Press Release, 13 March 2015
Pesticides: BAYER libel action dismissed
„Victory for Bees and Freedom of Speech“
A judge has ruled on Wednesday that the environmental association BUND (Friends of the Earth Germany) has a right to voice concerns over potential harms to bees from a neonicotinoid pesticide, Thiacloprid. The judge at the Duesseldorf Regional Court revoked a previous injunction in favour of BAYER CropScience. Thiacloprid is used on crops such as oilseed rape and apples and is sold to the public in garden bug-killing products.
According to BUND, there is scientific evidence that the substance can make bees more likely to die from common diseases and can impair their navigational abilities. By printing a "not toxic to bees" logo on products containing Thiacloprid there arose "the suspicion of a deliberate deception of the consumer by BAYER." Friends of the Earth is now asking the European Commission to take a precautionary approach by suspending all uses of Thiacloprid and to review its safety. The environment charity will be contacting retailers asking them to stop selling products containing the substance.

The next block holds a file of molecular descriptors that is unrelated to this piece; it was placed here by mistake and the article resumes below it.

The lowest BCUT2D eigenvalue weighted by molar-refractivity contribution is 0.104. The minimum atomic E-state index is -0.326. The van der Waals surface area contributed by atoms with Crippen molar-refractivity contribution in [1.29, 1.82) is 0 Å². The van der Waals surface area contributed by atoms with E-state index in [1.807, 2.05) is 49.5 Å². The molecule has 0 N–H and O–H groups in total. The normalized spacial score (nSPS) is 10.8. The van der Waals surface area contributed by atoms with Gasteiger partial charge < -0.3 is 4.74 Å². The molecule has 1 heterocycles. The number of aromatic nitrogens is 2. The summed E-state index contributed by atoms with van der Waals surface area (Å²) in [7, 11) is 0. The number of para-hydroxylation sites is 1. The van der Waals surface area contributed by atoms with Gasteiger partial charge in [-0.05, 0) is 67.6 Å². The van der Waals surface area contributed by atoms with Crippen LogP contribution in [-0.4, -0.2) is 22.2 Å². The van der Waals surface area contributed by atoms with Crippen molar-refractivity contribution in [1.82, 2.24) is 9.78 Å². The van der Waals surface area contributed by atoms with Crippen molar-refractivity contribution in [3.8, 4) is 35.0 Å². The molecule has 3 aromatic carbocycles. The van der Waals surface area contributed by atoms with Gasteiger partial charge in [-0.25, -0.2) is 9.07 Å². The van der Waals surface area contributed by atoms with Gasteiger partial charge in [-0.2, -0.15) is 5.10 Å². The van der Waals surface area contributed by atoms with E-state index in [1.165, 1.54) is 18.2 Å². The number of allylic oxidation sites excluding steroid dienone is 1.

Philipp Mimkes, spokesperson of the Coalition against BAYER Dangers, congratulated BUND and announced protests at the upcoming BAYER shareholder meeting in May: “Bee mortality puts the world's basic food supply at risk. However, the BAYER board has done nothing to ensure that these dangerous pesticides are withdrawn from the market to protect nature and biodiversity. For this reason, the actions of its members should not be ratified.“
A paper published in the Journal PLOS ONE confirms that Thiacloprid, along with the neonicotinoids Imidacloprid and Clothianidin, affects bees' navigational ability and behaviour, making it harder for them to find their way back to their hives. It also shows that exposure to the substance can increase the likelihood of honeybees dying if they are already infected with diseases. A scientific paper by Professor Randolf Menzel used in evidence by BUND, says: “Sublethal doses of neonicotinoids interfere selectively with the homing flight component based on this cognitive map memory, reducing the probability of successful returns to the hive. Chronic exposure to the neonicotinoid Thiacloprid reduces the attractiveness of a feeding site and the rate of recruitment."
Findings by toxicologist Dr. Henk Tennekes suggest that bees are not the only victims: “The risks of the neonicotinoid insecticides Imidacloprid and Thiacloprid to arthropods in water and soil may be seriously underestimated. The acceptable limits are based mainly on short-term tests. If long-term studies were to be carried out, far lower concentrations may turn out to be hazardous. This explains why minute quantities of Imidacloprid may induce bee decline in the long run.” Dr. Tennekes demands an immediate ban on the products.
For many years Neonicotinoids have been among BAYER's top-selling pesticides. In 2010, Imidacloprid sales were valued at US$ 820 million while Clothianidin sales were valued at US$ 260 million. Ever since BAYER declined to publish sales figures for any pesticide.